–      Commercial case: The growing use of in-house delivery and the mismatch between procurement processes the product environment with multi-supplier teams requires a change in the commercial case contents. Contracts for external resources need to be agile (i.e. fixed price and time & materials do not align well to Agile delivery), with the case outlining performance mechanisms, surge resourcing approaches, collaboration commitments and methods of managing mixed teams.

–      Finance case: Submitting a detailed bottom-up financial plan for the next year or more gives a false impression of certainty. Set a cost and benefits range around a most likely mid-point as in the economic case, based on easily amended assumptions (e.g. to show the potential range of scope).  Benchmarks from previous, comparable programmes or a ‘should cost’ analysis should be accessible through the business case CoE.

–      Management case: Provide commentary on deltas from planned delivery in previous years. Future planning can also be re-framed from a plan on a page to key priorities with likely timescales and dependencies.

3. Use business cases as a working document, not shelfware.

Business cases are typically produced to approve funding, perhaps to be updated for a future extension to funding.

However, the business case brings together a wide variety of programme information, and keeping the business case as a working document at the centre of day-to-day delivery for all to see and updating monthly will deliver much more value. This approach will also give more frequent visibility of if the programme still stacks up, giving more opportunity to proactively re-shape the programme.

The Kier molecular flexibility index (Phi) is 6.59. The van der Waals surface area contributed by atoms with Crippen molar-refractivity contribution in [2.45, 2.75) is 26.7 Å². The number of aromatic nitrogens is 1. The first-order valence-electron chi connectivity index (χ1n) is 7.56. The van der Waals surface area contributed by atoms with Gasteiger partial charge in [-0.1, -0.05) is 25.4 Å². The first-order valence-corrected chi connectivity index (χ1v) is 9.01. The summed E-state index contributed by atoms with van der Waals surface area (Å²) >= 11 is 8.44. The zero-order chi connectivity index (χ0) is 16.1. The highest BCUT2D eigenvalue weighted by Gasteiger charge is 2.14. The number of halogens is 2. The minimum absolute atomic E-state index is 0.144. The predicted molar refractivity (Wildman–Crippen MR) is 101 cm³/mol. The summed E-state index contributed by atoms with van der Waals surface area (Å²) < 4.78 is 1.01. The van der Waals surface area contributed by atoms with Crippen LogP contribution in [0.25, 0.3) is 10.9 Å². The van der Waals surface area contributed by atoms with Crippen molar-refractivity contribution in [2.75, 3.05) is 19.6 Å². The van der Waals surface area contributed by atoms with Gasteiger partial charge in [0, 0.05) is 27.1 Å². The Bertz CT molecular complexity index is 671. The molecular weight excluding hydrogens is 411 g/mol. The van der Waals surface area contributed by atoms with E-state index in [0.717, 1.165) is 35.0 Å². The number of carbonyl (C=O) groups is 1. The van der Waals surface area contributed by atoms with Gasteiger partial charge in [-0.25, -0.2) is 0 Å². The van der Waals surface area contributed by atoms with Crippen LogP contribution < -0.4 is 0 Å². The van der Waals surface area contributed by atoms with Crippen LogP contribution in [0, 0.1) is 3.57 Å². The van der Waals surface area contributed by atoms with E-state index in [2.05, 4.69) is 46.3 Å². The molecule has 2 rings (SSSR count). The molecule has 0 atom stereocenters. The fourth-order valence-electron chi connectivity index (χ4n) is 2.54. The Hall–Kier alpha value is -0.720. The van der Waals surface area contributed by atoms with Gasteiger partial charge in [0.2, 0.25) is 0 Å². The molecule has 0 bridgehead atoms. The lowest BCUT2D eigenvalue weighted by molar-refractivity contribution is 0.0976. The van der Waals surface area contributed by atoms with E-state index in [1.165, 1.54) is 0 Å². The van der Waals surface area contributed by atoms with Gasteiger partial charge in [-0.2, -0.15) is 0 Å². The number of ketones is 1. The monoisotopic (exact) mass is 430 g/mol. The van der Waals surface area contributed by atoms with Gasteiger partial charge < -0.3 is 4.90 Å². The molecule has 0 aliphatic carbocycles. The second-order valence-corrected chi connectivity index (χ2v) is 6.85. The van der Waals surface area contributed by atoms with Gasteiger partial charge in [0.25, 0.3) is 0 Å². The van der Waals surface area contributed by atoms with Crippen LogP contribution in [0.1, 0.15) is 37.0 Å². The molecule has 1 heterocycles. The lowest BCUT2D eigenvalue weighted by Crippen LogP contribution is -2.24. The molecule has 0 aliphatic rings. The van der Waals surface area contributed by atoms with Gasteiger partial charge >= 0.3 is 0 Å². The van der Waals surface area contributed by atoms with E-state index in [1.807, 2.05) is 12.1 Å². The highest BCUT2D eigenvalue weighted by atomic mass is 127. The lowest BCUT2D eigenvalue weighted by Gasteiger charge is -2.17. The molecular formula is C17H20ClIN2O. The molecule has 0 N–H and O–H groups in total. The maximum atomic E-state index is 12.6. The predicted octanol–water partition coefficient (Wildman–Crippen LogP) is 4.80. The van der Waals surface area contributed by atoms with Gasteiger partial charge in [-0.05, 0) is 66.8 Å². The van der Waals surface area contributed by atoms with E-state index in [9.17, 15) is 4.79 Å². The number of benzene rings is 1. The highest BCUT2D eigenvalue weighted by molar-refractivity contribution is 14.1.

In conclusion, Agile guidance for business cases is challenging to navigate and faces difficulties in practical application, putting the handbrake on the benefits of Agile delivery across Government. If we can consolidate our business case development knowledge in central teams and fully integrate them into programme delivery, prepare teams and approvers with new expectations for case content, and use that document as a live hub of programme information, we can unleash the true value of Agile delivery whilst keeping accountability for spending public money.


James Pierce-Dalton

Public Sector expert
James leads the UK Public Sector business case team. With over 10 years of experience of investment appraisal in organisations across the Public Sector, James has proven expertise in developing business cases for data and technology investments and delivery model transformations.